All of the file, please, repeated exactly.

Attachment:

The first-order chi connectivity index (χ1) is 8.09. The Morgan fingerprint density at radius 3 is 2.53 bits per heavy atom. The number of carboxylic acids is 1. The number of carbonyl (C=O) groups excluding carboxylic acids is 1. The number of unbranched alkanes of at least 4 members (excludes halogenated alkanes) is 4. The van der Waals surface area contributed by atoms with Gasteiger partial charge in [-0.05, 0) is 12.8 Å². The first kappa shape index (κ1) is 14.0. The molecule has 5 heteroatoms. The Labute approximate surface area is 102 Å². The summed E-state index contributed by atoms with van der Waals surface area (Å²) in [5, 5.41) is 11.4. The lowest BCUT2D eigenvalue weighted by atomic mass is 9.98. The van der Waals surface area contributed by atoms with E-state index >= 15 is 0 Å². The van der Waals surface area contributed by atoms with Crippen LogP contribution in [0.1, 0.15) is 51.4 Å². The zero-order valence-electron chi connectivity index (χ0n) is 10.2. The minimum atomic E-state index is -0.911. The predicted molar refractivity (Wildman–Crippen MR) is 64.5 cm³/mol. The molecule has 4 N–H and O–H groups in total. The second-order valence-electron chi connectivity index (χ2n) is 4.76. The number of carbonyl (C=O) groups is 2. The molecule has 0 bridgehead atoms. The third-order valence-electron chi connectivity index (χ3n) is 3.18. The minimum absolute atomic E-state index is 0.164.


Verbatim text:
The first-order chi connectivity index (χ1) is 8.09. The Morgan fingerprint density at radius 3 is 2.53 bits per heavy atom. The number of carboxylic acids is 1. The number of carbonyl (C=O) groups excluding carboxylic acids is 1. The number of unbranched alkanes of at least 4 members (excludes halogenated alkanes) is 4. The van der Waals surface area contributed by atoms with Gasteiger partial charge in [-0.05, 0) is 12.8 Å². The first kappa shape index (κ1) is 14.0. The molecule has 5 heteroatoms. The Labute approximate surface area is 102 Å². The summed E-state index contributed by atoms with van der Waals surface area (Å²) in [5, 5.41) is 11.4. The lowest BCUT2D eigenvalue weighted by atomic mass is 9.98. The van der Waals surface area contributed by atoms with E-state index >= 15 is 0 Å². The van der Waals surface area contributed by atoms with Crippen LogP contribution in [0.1, 0.15) is 51.4 Å². The zero-order valence-electron chi connectivity index (χ0n) is 10.2. The minimum atomic E-state index is -0.911. The predicted molar refractivity (Wildman–Crippen MR) is 64.5 cm³/mol. The molecule has 4 N–H and O–H groups in total. The second-order valence-electron chi connectivity index (χ2n) is 4.76. The number of carbonyl (C=O) groups is 2. The molecule has 0 bridgehead atoms. The third-order valence-electron chi connectivity index (χ3n) is 3.18. The minimum absolute atomic E-state index is 0.164.